The median Overall Survival (OS) and Disease Free Survival (DFS) was estimated by Kaplan Meier plot and the cohort was stratified as long and short term survivors and analysed further. Mann Whitney U test was used to study the differences in characteristics between long and short survivors. All the data collected was double entered into MS Excel software and validated. Duplicate version of the database was used for statistical analysis using IBM SPSS Statistics (Version 20.0. Armonk, NY: IBM Corp). Descriptive statistics of frequencies and percentages were used for data analysis.

Results

A total of 101 cases of CNS tumours were registered at MCC, during the study period, of which 30 cases were GBM. Median age at presentation was 54.5 years. Male: female ratio was 3:2. None of the patients had past history of radiation. Affected males were predominantly manual labourers and females were predominantly housewives. Of the 18 people who had habits, 9 were smokers, 5 were pan chewers and 4 were occasional alcohol users.

Most common presenting symptom was headache. All cases were intracranial, with 57% cases (n=17) involving right side of brain, 40% (n=12) left side and 3% (n=1) involving the centre. GBM predominated in frontal lobe (28%) followed by temporal and parietal lobes (14% each) (Figure 1). 93% cases were primary GBM and 7% cases were secondary to diffuse astrocytomas.

oncology-radiotherapy-intracranial-sites

Figure 1: Intracranial sites of Glioblastoma

The average size of lesions we encountered was 5cm × 4cm. GBM-NOS (Figure 2) is the commonest histological type in our study (93%).There were 2 cases of GBM-small cell type (Figure 3). 97% (n=29) cases had undergone definite surgery. 83% (n=25) had taken adjuvant CTRT and adjuvant chemotherapy with Lenozolomide.

oncology-radiotherapy-heamatoxylin-eosin

Figure 2: Glioblastoma -NOS H and E Stain (Heamatoxylin and Eosin), 100X magnification

oncology-radiotherapy-glioblastoma-small

Figure 3: Glioblastoma small cell type, H and E Stain (Heamatoxylin and Eosin), 100X magnification

During the follow up period, 14 patients expired; 7 alive with disease; 5 alive without disease and 4 were lost to follow-up. The median Overall Survival (OS) was 17 months and the median Disease Free Survival (DFS) was 12 months (Figure 4 and 5). The two year OS was 40.7% and two year DFS is 44%.

oncology-radiotherapy-kaplan-meier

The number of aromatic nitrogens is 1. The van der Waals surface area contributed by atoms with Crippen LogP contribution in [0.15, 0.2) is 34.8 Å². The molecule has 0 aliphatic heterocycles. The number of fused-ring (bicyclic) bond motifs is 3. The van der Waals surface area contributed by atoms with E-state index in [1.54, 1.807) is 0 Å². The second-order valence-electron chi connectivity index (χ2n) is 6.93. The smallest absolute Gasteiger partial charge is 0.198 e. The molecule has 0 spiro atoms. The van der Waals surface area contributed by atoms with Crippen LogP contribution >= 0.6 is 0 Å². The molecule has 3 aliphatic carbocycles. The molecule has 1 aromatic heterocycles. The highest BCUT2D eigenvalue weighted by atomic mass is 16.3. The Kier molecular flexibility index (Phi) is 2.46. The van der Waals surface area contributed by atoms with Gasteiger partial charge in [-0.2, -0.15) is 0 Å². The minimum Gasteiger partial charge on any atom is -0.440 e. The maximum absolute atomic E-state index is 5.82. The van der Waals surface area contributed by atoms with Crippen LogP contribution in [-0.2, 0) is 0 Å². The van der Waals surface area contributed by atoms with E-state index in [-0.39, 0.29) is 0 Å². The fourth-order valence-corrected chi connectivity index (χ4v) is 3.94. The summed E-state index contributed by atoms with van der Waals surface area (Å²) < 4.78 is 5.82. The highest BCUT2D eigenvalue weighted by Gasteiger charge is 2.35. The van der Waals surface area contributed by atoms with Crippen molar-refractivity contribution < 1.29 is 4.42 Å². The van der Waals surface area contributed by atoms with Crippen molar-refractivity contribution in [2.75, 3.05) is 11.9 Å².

Figure 4: Kaplan Meier Plot showing Overall survial of GBM from South Indian Tertiary Cancer Centre (n=30)

oncology-radiotherapy-showing-disease

Figure 5: Kaplan Meier Plot showing Disease Free Survial of GBM from South Indian Tertiary Cancer Centre (n=30)

All patients with OS, more than the observed median OS of 17 months were grouped as Long Term Survivors and those with median OS less than 17 months were grouped as Short Term Survivors. Their characteristic features were described in Table 1.

Tab.1. Clinico-pathological characteristics of GBM in Long and Short Term Survivors

Characteristics Long Term Survivors
N (%)
Short Term Survivors
N (%)
p value
Definition Median OS ≥ 17 months Median OS<17 months  
No of cases 9   21    
Sex - Male 7 (78) 11 (52) 0.249
Age# 50 (13-72) 56 (37-72) 0.104
Common site      
  • Temper parietal
7 (87) 7 (33) 0.075
  • Frontal
2 (13) 12 (57)
Histologic variant      
  • GBM -NOS
8 (89) 20 (95) 0.517
  • Small Cell
1 (11) 1 (5)
Primary GBM 8 (89) 20 (95) 0.517
CTRT 9 (100) 16 (76) 0.286
Adjuvant CT 9 (100) 16 (76) 0.286

Discussion

Cushing introduced the term Glioblastoma Multiforme (GBM) way back in nineteenth century [5]. Since then it has been one of the dreaded glial neoplasm, mainly owing to the fact that it remains an incurable disease with a median survival of 15 months [6, 7]. According to 2013 CBTRUS report, GBM has the highest average annual age-adjusted Incidence Rate (IR)- 3.19/100,000 population which is the highest among malignant brain tumours [1].

GBM accounted for 30% of brain tumours treated at our institution. This was relatively on a higher side when compared to similar studies in South India- where Jaiswal, et al, observed GBM constituted 15.5% of total primary brain tumours [8]. Median age of presentation of GBM in our study was comparable to that of other similar studies from India [4, 8].